This isn’t really unique to Dublin, but I miss the record store culture back when every DJ used to by records. Visiting a record shop every weekend, trying to get the latest releases, discovering new labels, meeting other DJs. It was a really cool time. I also miss pirate radio, I know there is internet radio now which is also cool, but I miss that regional DIY anti-establishment approach. 

You are also highly respected for your resume as a sound engineer as you worked at Temple Lane and Grouse Lodge Studios, two giants in the world market. Can you tell us one of the many teachings this experience has brought you that you carry in your mind to this day?

I truly loved sound engineering and working with bands. This is when I truly got into the art and science of recording and mixing audio. I was fortunate to have worked with some incredibly talented artists. I learnedabout arrangement, composition and music on a much deeper level by working with artists from different backgrounds such as World Music, Folk, Blues and Prog Rock. 

The things I learned at those studios stand to me every time I step into a studio. It gave me confidence not only in my own ability as an engineer but also in working with artists from different backgrounds. It was an incredibly inspiring time and an important part of my development as an artist. 

(Photo: Hybrasil sound engineering at Temple Lane – 2010)

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Berlin is undoubtedly an inexhaustible cultural center, with a variety of incredible musical styles and movements. What was the reason you moved? Has the city influenced you musically in any way?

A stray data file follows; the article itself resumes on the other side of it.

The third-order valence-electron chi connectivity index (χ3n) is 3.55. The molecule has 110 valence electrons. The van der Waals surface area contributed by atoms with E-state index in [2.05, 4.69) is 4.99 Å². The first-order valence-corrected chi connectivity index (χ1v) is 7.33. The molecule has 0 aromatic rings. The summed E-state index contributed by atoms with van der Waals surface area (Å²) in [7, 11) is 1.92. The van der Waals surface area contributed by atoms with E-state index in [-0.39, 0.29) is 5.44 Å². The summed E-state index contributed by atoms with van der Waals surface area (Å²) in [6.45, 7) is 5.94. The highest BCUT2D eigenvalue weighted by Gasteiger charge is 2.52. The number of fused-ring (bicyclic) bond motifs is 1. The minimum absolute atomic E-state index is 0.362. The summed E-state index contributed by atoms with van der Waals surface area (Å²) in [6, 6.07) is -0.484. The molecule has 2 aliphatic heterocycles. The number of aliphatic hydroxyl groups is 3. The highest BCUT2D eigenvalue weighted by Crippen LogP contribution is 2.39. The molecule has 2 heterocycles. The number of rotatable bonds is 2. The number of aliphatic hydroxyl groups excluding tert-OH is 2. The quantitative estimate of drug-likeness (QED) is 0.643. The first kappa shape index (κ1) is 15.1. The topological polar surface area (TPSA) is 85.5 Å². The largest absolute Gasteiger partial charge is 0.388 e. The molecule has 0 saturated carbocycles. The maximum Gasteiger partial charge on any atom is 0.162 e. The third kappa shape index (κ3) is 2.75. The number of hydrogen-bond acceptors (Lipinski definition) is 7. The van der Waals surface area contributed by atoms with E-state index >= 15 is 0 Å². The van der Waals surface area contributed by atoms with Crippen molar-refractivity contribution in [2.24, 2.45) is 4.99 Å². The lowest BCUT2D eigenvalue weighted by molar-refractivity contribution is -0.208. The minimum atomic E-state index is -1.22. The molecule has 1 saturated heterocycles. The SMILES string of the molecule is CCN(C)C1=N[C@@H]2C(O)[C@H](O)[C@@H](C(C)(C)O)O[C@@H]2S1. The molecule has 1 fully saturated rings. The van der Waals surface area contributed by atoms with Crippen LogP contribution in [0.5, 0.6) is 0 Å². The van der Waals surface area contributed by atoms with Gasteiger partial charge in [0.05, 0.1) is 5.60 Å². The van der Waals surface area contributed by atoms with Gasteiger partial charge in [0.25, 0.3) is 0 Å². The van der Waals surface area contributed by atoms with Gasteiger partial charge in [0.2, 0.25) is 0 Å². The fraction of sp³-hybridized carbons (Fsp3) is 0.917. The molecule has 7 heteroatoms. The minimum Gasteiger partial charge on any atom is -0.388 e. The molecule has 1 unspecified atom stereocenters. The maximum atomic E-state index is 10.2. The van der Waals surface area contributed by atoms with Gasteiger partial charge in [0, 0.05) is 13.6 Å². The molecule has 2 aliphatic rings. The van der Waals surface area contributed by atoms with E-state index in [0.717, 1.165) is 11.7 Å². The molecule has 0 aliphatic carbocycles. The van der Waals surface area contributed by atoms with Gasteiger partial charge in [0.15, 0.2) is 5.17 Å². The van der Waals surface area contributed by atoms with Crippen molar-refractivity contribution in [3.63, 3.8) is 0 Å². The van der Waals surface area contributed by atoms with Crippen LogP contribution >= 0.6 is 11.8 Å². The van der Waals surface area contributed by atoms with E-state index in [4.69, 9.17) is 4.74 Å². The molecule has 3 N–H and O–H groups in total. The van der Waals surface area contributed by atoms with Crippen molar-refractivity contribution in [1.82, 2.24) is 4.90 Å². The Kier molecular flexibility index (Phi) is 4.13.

I moved to Berlin to focus on my studio and engineering work and a lot of factors have influenced me musically since. I’ve been working with Radio Slave and SRVD as a studio technician. There is an amazing vinyl culture here and there are a lot of really good record shops. I try to get to Hardwax at least every 2 weeks. 

I’ve found some really interesting second hand shops that sell synths, samplers and drum machines. I like going to Schneidersladen to check out the latest modules and generally learn more about the modular world. Going to Superbooth this year was truly mind blowing. All of my experiences here have influenced my creative process. 

You just released your debut album, Embers, on the Rekids label, with 8 techno tracks that seemed very hypnotic to us. What was your intention when creating this project? What feedback have you received from the dance floor and artists?

Embers is inspired by my time living in Berlin and the people I have met here. I don’t think it would be what it is otherwise. I wanted to capture that experience in the music I was writing. I also wanted to draw on early Detroit Minimal influences and deliver my own interpretation of that.  

When I wrote ‘Hathor’ which is the opening track on the album, Radio Slave played it the week after at Panorama Bar. I followed that up with more and more music which Radio Slave was testing out in his DJ sets. This process continued for 3 months which lead to the creation of the album. 

Dave Clarke featured 5 of the 8 tracks on his radio show White Noise. It’s gotten support from DJs such as Laurent Garnier, Ryan Elliot, Len Faki, Alan Fitzpatrick, The Martinez Brothers, Monika Kruse, ANNA, Rolando, Marcel Fengler. 

Collaborating with Rekids on this project has been incredible, I’m really grateful for the support I’ve received overall. 

Finally, a personal question What is music for you?

A communication of ideas through rhythm and frequency.